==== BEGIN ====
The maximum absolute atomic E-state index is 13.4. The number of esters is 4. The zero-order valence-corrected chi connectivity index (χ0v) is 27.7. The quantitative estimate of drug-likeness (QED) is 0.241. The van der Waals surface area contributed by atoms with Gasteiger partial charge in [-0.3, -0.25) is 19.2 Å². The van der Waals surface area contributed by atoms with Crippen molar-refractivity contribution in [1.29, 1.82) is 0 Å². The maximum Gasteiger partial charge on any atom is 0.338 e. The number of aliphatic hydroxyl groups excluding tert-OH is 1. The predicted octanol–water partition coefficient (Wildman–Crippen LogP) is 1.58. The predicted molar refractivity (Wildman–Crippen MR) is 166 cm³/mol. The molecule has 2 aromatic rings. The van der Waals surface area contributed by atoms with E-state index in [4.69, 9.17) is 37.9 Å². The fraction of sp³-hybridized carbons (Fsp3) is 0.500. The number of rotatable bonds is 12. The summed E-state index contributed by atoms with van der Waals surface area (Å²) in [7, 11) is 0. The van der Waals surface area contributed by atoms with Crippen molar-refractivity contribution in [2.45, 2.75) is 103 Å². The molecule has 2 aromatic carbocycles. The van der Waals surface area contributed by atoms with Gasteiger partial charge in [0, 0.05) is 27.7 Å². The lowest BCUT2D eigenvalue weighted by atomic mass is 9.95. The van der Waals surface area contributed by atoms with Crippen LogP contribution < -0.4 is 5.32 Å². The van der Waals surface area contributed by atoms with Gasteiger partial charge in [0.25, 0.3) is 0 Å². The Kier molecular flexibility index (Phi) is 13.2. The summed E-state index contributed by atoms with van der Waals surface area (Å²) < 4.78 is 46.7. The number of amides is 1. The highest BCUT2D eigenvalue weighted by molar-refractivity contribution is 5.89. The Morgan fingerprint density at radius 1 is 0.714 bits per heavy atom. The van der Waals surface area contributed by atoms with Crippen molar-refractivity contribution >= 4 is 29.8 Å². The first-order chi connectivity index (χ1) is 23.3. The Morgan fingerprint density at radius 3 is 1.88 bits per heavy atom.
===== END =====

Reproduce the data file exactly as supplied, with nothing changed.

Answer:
The maximum absolute atomic E-state index is 13.4. The number of esters is 4. The zero-order valence-corrected chi connectivity index (χ0v) is 27.7. The quantitative estimate of drug-likeness (QED) is 0.241. The van der Waals surface area contributed by atoms with Gasteiger partial charge in [-0.3, -0.25) is 19.2 Å². The van der Waals surface area contributed by atoms with Crippen molar-refractivity contribution in [1.29, 1.82) is 0 Å². The maximum Gasteiger partial charge on any atom is 0.338 e. The number of aliphatic hydroxyl groups excluding tert-OH is 1. The predicted octanol–water partition coefficient (Wildman–Crippen LogP) is 1.58. The predicted molar refractivity (Wildman–Crippen MR) is 166 cm³/mol. The molecule has 2 aromatic rings. The van der Waals surface area contributed by atoms with E-state index in [4.69, 9.17) is 37.9 Å². The fraction of sp³-hybridized carbons (Fsp3) is 0.500. The number of rotatable bonds is 12. The summed E-state index contributed by atoms with van der Waals surface area (Å²) in [7, 11) is 0. The van der Waals surface area contributed by atoms with Crippen molar-refractivity contribution in [2.45, 2.75) is 103 Å². The molecule has 2 aromatic carbocycles. The van der Waals surface area contributed by atoms with Gasteiger partial charge in [0, 0.05) is 27.7 Å². The lowest BCUT2D eigenvalue weighted by atomic mass is 9.95. The van der Waals surface area contributed by atoms with Crippen LogP contribution < -0.4 is 5.32 Å². The van der Waals surface area contributed by atoms with Gasteiger partial charge in [0.25, 0.3) is 0 Å². The Kier molecular flexibility index (Phi) is 13.2. The summed E-state index contributed by atoms with van der Waals surface area (Å²) < 4.78 is 46.7. The number of amides is 1. The highest BCUT2D eigenvalue weighted by molar-refractivity contribution is 5.89. The Morgan fingerprint density at radius 1 is 0.714 bits per heavy atom. The van der Waals surface area contributed by atoms with Crippen molar-refractivity contribution >= 4 is 29.8 Å². The first-order chi connectivity index (χ1) is 23.3. The Morgan fingerprint density at radius 3 is 1.88 bits per heavy atom.